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2010-06-12T00:00:00.000Z

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Wrong Gilbert Stone?

Gilbert Stone

Professor

School of Visual Arts

HQ Phone: (212) 592-2000

School of Visual Arts

209 East 23 Street

New York, New York 10010

United States

Company Description

The School of Visual Arts Archives serves as the final repository for the historical records of School of Visual Arts. Its primary purpose is to document the history of the School and to provide source material for administrators, faculty, students, alumn... more

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Background Information

Web References (18 Total References)


RiverWinds Gallery - Beacon, NY - 2010 Gallery Shows

www.riverwindsgallery.com [cached]

Bob later studied with Gilbert Stone, a prominent illustrator and professor at the School of Visual Arts NYC.


RiverWinds Gallery - Robert Ferrucci

www.riverwindsgallery.com [cached]

Bob later studied with Gilbert Stone, a prominent illustrator and professor at the School of Visual Arts NYC.

...
Bob later studied with Gilbert Stone, a prominent illustrator and professor at the School of Visual Arts NYC.


Bob later studied with Gilbert ...

beaconarts.org [cached]

Bob later studied with Gilbert Stone, a prominent illustrator and professor at the School of Visual Arts NYC.


Later I studied with Gilbert ...

www.bobferrucci.com [cached]

Later I studied with Gilbert Stone, a prominent illustrator and professor at the School of Visual Arts in New York City.


Big Bridge #10

www.bigbridge.org [cached]

What Ever Became of Gilbert Stone?

While still a teenager, he painted a crucifixion from the deep perspective of blue pigments.
...
I last saw Gilbert in the mid-1970s, when, driving down from Cambridge, I stopped at the farmhouse north of New York City they had made their home, converting a barn into a studio.What's trapped in my mind was that the transformation into apes also occurs in Talmudic versions of the Tower of Babel story, in which the builders were changed into 'apes, ghosts, spirits, and demons.' We can similarly understand the appellation 'God's ape' which was used to characterize the artist in the Renaissance, from Villani to Shakespeare.A denigration in antiquity, it became a title conveying high praise in the Renaissance ... meaning he had for a pet a monkey in a cage.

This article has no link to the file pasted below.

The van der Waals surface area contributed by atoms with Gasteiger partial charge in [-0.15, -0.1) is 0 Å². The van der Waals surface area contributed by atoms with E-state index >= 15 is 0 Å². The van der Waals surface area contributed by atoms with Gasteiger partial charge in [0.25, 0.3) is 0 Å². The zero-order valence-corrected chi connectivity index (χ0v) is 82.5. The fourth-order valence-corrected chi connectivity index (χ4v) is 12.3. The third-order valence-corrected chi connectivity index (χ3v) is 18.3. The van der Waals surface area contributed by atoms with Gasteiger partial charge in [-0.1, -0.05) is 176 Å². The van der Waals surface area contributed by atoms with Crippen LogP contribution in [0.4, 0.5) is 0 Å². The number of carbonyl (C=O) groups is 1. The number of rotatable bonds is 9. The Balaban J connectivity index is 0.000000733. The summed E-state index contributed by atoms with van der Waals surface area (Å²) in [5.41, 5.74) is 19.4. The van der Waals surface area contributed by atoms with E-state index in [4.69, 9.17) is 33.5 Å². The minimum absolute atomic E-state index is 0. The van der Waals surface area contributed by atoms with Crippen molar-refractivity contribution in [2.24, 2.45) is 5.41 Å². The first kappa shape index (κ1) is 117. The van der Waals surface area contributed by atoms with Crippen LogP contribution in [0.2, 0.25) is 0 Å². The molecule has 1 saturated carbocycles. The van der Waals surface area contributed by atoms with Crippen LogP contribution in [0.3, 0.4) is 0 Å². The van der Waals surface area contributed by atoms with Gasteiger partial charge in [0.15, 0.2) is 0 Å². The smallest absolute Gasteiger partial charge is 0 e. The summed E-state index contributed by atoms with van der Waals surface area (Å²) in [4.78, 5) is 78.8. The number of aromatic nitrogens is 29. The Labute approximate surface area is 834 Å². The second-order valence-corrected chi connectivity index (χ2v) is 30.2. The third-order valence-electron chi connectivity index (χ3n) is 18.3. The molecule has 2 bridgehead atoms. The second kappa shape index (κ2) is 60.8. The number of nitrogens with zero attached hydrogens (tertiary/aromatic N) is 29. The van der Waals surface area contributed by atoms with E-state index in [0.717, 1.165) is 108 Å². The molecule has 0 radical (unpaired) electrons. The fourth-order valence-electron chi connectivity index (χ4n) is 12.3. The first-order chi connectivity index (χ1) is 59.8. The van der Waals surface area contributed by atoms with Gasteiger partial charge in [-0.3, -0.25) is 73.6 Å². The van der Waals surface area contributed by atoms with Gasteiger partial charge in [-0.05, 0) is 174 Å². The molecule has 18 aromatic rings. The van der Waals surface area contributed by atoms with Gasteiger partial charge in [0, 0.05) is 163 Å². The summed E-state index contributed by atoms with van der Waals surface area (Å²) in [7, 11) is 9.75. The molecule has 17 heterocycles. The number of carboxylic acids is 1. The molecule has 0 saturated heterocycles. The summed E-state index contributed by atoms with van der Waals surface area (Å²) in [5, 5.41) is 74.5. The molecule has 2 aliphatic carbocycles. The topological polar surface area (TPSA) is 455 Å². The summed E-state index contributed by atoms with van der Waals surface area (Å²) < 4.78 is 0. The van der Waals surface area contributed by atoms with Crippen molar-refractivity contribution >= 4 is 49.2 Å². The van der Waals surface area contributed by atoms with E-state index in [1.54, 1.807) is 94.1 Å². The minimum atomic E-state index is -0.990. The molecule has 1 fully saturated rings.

A few years later, I was living above a storefront in San Francisco's Mission District occupied by a musician whose drums would explode up through my floor.On one of those head-banging evenings I phoned Gilbert to ask if he'd like to illustrate some poems I had written during my last trip to New York.Carol, his wife, answered.Gilbert wasn't home.To my inquiry, she said, "Gilbert has a patron and is very busy."His patron was the publisher of Penthouse.
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While Gilbert trained himself in the tradition of the Renaissance Masters, becoming one of the best draftsmen in the world, New York was in the throes of Minimal Art.This, and because of his successful career in commercial art--he loved things that money can buy--, he was ignored by the critics whose approval he needed to historicize his work.It must have been disheartening and immensely depressing to have seen artists a generation younger than him, whose only talent was for surfing the current, gaining almost instant recognition, and wealth, from critics, galleries, and collectors.
Now I will try to contact Gilbert again.As he had illustrated stories for Playboy, I query the magazine, and receive this terse reply: "The artist Gil Stone is deceased."
He is no longer painting, but is now a musician.I ask him: Have you stopped painting?He says that he has.Then I tell him that I wrote Playboy to find his whereabouts, only to receive word that he is deceased.Hearing this, he looks surprised; then laughs.
The School of Visual Arts, where Gilbert taught for some 20 years, sends me Carol's address.But it's her brother who replies:
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Jean went on to say that, during one of their kitchen conversations, Gilbert told her: "I got one up on the devil because the devil doesn't have a sense of humor."
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There was Gilbert, doubled over in hysterics, feeding his muse's insatiable imagination.
Gilbert Stone was one of the first persons in the US to die from AIDS

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